Clarke County receives land preservation grant
The Clarke County Conservation Easement Authority has received a new grant that will help aid its farmland conservation efforts.
According to a news release from Gov. Terry McAuliffe’s office, the Virginia Department of Agriculture and Consumer Services has awarded a total of $1.5 million in grant money to five counties and the city of Virginia Beach.
Clarke County will be receiving $146,778 of these funds.
Alison Teetor, natural resources planner for the easement authority, said this is the fourth or fifth year in a row that they have received this funding.
“It’s a great opportunity because local government funding for conservation easement purchases is pretty limited,” Teetor said, adding, “This actually doubles our money because it’s a matching grant.”
The catch is that the grant is awarded to local entities that are a part of the state’s Purchase Development Rights program and can provide matching funds.
Yhe program is “designed to compensate landowners who voluntarily place … an easement on their property,” acording to the Virginia Department of Agriculture and Consumer Services website.
The program was created by the Virginia Farmland Preservation Task Force and, as of 2014, 22 county governments have established programs.
Teetor said that the authority matches grant funds through appropriations the authority receives from the county as well as private donations that it elicits through newsletters and digital media.
One advantage to this particular grant, Teetor said, is that they have the ability to decide what land to use the funds for.
“Most of the other grants are property-specific and are more competitive,” Teetor said, adding, “This has been a very secure, consistent funding source for us.”
Since its inception in 2002, the Clarke County Easement Authority has secured just under 6,000 acres of land for preservation. Teetor estimates that about a third of that land has been preserved through the use of grant money from the state.
“Typically, we get applications in from land owners interested in the program,” Teetor said.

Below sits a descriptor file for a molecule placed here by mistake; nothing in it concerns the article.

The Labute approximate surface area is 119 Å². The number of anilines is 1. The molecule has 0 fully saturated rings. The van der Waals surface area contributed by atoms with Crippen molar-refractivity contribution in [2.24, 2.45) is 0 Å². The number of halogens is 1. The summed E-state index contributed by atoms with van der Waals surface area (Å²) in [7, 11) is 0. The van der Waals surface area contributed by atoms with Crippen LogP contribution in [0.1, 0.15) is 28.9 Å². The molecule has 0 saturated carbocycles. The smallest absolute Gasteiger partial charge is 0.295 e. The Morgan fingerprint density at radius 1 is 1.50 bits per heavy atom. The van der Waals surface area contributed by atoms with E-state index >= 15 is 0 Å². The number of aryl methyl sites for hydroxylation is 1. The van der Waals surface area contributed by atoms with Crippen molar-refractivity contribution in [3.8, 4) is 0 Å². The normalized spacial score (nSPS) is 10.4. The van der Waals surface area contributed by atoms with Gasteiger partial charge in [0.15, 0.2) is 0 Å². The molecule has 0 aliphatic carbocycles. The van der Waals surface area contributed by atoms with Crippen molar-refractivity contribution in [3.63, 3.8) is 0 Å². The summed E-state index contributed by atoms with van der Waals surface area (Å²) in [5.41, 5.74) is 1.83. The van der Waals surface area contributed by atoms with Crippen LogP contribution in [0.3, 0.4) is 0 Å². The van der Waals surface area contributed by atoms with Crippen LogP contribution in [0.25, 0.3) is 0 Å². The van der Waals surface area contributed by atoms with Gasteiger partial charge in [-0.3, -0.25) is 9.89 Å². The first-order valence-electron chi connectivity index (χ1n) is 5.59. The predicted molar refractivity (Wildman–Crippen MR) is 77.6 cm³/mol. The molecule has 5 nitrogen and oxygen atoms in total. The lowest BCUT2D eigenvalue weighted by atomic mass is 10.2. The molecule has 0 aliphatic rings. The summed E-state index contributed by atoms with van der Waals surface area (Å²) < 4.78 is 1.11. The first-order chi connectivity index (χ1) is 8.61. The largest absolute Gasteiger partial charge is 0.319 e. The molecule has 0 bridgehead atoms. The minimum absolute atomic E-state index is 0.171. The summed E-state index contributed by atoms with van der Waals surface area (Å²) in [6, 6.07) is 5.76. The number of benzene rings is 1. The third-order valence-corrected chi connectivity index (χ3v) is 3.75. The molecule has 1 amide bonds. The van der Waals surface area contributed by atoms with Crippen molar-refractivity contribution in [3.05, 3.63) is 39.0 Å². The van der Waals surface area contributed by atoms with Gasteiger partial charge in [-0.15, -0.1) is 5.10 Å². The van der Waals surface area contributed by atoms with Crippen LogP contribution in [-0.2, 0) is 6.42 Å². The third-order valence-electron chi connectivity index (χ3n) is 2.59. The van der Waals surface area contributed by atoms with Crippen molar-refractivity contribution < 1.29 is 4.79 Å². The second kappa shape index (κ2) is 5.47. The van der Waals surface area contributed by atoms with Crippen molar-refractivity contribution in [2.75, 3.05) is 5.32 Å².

Teetor said that the easement authority sees between 10 and 12 applications from landowners every year.
Although Teetor said it can get competitive if there is a high volume of applications, the authority “typically has enough money to go around.”
In 2014, the authority received seven applications and secured 400 acres of land for easements.
“The funding from the state really helps because, without that, we … would not be able to protect this much land,” Teetor explained.
Although the authority has no specific goal for acreage or number of development rights for this grant, Teetor noted that they would “like to use all of the money.”
At the same time, Teetor added, “it would be nice to get a large parcel that works to extinguish a lot of building rights.”
Teetor also said that the authority would simply like to protect land that falls under its criteria.
“What we look for is … to protect parcels that are either good farmland or preserve historic resources or natural resources,” Teetor said.
She said that these conservation efforts are also important for economy of Clarke County.
“Agriculture is still our primary economy,” Teetor stated.
Proving the funding to farmers to help prevent subdivision and selling of that land, Teetor said, “is a win-win for the landowner, the farmer and the county.”
Contact staff writer Kevin Green at 540-465-5137 ext. 155, or firstname.lastname@example.org
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